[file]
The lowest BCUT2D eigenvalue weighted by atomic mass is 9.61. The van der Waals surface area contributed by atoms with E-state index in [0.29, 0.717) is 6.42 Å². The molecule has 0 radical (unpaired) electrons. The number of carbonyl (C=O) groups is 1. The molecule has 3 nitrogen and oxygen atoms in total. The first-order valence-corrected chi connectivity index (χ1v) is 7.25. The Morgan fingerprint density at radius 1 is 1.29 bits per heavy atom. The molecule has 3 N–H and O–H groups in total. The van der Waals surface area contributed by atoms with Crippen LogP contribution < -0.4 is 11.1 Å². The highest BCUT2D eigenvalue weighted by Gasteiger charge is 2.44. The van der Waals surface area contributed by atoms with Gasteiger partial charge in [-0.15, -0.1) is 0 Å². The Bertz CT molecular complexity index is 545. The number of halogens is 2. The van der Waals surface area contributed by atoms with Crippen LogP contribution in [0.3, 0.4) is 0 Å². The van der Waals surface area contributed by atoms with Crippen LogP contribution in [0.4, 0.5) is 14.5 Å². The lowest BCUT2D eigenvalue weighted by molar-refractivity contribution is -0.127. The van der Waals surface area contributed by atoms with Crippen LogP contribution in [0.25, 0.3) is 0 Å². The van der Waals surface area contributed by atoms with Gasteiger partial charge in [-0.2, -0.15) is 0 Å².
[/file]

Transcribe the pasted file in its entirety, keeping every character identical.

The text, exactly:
The lowest BCUT2D eigenvalue weighted by atomic mass is 9.61. The van der Waals surface area contributed by atoms with E-state index in [0.29, 0.717) is 6.42 Å². The molecule has 0 radical (unpaired) electrons. The number of carbonyl (C=O) groups is 1. The molecule has 3 nitrogen and oxygen atoms in total. The first-order valence-corrected chi connectivity index (χ1v) is 7.25. The Morgan fingerprint density at radius 1 is 1.29 bits per heavy atom. The molecule has 3 N–H and O–H groups in total. The van der Waals surface area contributed by atoms with Crippen LogP contribution < -0.4 is 11.1 Å². The highest BCUT2D eigenvalue weighted by Gasteiger charge is 2.44. The van der Waals surface area contributed by atoms with Gasteiger partial charge in [-0.15, -0.1) is 0 Å². The Bertz CT molecular complexity index is 545. The number of halogens is 2. The van der Waals surface area contributed by atoms with Crippen LogP contribution in [0.3, 0.4) is 0 Å². The van der Waals surface area contributed by atoms with Crippen LogP contribution in [0.4, 0.5) is 14.5 Å². The lowest BCUT2D eigenvalue weighted by molar-refractivity contribution is -0.127. The van der Waals surface area contributed by atoms with Crippen LogP contribution in [0.25, 0.3) is 0 Å². The van der Waals surface area contributed by atoms with Gasteiger partial charge in [-0.2, -0.15) is 0 Å².